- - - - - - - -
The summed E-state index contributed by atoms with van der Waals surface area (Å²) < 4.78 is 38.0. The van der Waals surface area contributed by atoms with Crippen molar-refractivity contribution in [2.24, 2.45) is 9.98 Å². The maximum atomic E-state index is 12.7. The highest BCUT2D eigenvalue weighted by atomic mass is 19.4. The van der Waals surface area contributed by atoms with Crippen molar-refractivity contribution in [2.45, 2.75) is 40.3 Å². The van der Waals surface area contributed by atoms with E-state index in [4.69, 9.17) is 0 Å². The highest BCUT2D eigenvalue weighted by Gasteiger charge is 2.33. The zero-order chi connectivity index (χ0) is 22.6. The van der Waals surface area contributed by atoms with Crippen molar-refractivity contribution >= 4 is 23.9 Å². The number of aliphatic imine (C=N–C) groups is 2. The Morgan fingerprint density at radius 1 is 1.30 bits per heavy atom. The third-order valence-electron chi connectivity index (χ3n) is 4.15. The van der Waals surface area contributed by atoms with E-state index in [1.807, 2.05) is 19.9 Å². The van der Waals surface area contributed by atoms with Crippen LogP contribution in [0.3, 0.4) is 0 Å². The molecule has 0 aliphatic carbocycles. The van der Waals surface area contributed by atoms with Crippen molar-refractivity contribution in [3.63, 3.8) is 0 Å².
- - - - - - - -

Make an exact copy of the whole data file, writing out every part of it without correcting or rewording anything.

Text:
The summed E-state index contributed by atoms with van der Waals surface area (Å²) < 4.78 is 38.0. The van der Waals surface area contributed by atoms with Crippen molar-refractivity contribution in [2.24, 2.45) is 9.98 Å². The maximum atomic E-state index is 12.7. The highest BCUT2D eigenvalue weighted by atomic mass is 19.4. The van der Waals surface area contributed by atoms with Crippen molar-refractivity contribution in [2.45, 2.75) is 40.3 Å². The van der Waals surface area contributed by atoms with E-state index in [4.69, 9.17) is 0 Å². The highest BCUT2D eigenvalue weighted by Gasteiger charge is 2.33. The zero-order chi connectivity index (χ0) is 22.6. The van der Waals surface area contributed by atoms with Crippen molar-refractivity contribution >= 4 is 23.9 Å². The number of aliphatic imine (C=N–C) groups is 2. The Morgan fingerprint density at radius 1 is 1.30 bits per heavy atom. The third-order valence-electron chi connectivity index (χ3n) is 4.15. The van der Waals surface area contributed by atoms with E-state index in [1.807, 2.05) is 19.9 Å². The van der Waals surface area contributed by atoms with Crippen LogP contribution in [0.3, 0.4) is 0 Å². The molecule has 0 aliphatic carbocycles. The van der Waals surface area contributed by atoms with Crippen molar-refractivity contribution in [3.63, 3.8) is 0 Å².